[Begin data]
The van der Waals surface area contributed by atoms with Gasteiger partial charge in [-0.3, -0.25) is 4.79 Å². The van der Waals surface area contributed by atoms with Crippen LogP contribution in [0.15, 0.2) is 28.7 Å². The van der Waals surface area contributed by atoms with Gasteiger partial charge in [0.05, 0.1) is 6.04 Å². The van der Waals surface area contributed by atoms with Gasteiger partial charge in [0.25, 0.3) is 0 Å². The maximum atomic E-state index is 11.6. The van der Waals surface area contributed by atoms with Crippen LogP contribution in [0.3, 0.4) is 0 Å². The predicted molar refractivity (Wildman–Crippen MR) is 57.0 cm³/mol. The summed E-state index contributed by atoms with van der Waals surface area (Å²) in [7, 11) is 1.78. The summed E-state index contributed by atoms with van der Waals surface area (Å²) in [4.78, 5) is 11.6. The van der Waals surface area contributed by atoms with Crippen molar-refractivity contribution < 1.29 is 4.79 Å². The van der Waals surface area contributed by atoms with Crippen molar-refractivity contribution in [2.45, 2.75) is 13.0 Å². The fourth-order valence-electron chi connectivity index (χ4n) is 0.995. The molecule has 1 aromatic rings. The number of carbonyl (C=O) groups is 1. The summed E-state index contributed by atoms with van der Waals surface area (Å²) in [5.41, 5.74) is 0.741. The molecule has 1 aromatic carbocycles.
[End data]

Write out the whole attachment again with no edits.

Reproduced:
The van der Waals surface area contributed by atoms with Gasteiger partial charge in [-0.3, -0.25) is 4.79 Å². The van der Waals surface area contributed by atoms with Crippen LogP contribution in [0.15, 0.2) is 28.7 Å². The van der Waals surface area contributed by atoms with Gasteiger partial charge in [0.05, 0.1) is 6.04 Å². The van der Waals surface area contributed by atoms with Gasteiger partial charge in [0.25, 0.3) is 0 Å². The maximum atomic E-state index is 11.6. The van der Waals surface area contributed by atoms with Crippen LogP contribution in [0.3, 0.4) is 0 Å². The predicted molar refractivity (Wildman–Crippen MR) is 57.0 cm³/mol. The summed E-state index contributed by atoms with van der Waals surface area (Å²) in [7, 11) is 1.78. The summed E-state index contributed by atoms with van der Waals surface area (Å²) in [4.78, 5) is 11.6. The van der Waals surface area contributed by atoms with Crippen molar-refractivity contribution < 1.29 is 4.79 Å². The van der Waals surface area contributed by atoms with Crippen molar-refractivity contribution in [2.45, 2.75) is 13.0 Å². The fourth-order valence-electron chi connectivity index (χ4n) is 0.995. The molecule has 1 aromatic rings. The number of carbonyl (C=O) groups is 1. The summed E-state index contributed by atoms with van der Waals surface area (Å²) in [5.41, 5.74) is 0.741. The molecule has 1 aromatic carbocycles.